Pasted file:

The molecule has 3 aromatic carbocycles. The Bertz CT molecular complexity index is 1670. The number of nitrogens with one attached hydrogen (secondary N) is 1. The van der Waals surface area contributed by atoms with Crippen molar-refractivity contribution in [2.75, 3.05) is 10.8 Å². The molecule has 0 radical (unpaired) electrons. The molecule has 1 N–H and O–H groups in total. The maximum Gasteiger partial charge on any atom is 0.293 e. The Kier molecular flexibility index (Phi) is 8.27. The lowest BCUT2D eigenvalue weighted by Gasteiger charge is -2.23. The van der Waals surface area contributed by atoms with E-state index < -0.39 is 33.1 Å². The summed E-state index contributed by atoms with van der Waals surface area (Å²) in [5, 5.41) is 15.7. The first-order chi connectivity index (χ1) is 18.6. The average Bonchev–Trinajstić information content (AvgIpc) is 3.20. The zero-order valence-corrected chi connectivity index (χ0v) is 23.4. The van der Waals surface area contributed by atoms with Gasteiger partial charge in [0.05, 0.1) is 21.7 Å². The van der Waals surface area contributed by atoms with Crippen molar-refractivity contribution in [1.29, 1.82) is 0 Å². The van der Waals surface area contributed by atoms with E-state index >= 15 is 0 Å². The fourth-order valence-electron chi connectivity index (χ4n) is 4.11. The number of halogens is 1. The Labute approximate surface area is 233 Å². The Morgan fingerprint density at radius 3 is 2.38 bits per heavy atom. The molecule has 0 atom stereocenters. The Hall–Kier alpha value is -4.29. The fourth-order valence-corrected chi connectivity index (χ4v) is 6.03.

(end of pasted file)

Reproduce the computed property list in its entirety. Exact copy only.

The molecule has 3 aromatic carbocycles. The Bertz CT molecular complexity index is 1670. The number of nitrogens with one attached hydrogen (secondary N) is 1. The van der Waals surface area contributed by atoms with Crippen molar-refractivity contribution in [2.75, 3.05) is 10.8 Å². The molecule has 0 radical (unpaired) electrons. The molecule has 1 N–H and O–H groups in total. The maximum Gasteiger partial charge on any atom is 0.293 e. The Kier molecular flexibility index (Phi) is 8.27. The lowest BCUT2D eigenvalue weighted by Gasteiger charge is -2.23. The van der Waals surface area contributed by atoms with E-state index < -0.39 is 33.1 Å². The summed E-state index contributed by atoms with van der Waals surface area (Å²) in [5, 5.41) is 15.7. The first-order chi connectivity index (χ1) is 18.6. The average Bonchev–Trinajstić information content (AvgIpc) is 3.20. The zero-order valence-corrected chi connectivity index (χ0v) is 23.4. The van der Waals surface area contributed by atoms with Gasteiger partial charge in [0.05, 0.1) is 21.7 Å². The van der Waals surface area contributed by atoms with Crippen molar-refractivity contribution in [1.29, 1.82) is 0 Å². The van der Waals surface area contributed by atoms with E-state index >= 15 is 0 Å². The fourth-order valence-electron chi connectivity index (χ4n) is 4.11. The number of halogens is 1. The Labute approximate surface area is 233 Å². The Morgan fingerprint density at radius 3 is 2.38 bits per heavy atom. The molecule has 0 atom stereocenters. The Hall–Kier alpha value is -4.29. The fourth-order valence-corrected chi connectivity index (χ4v) is 6.03.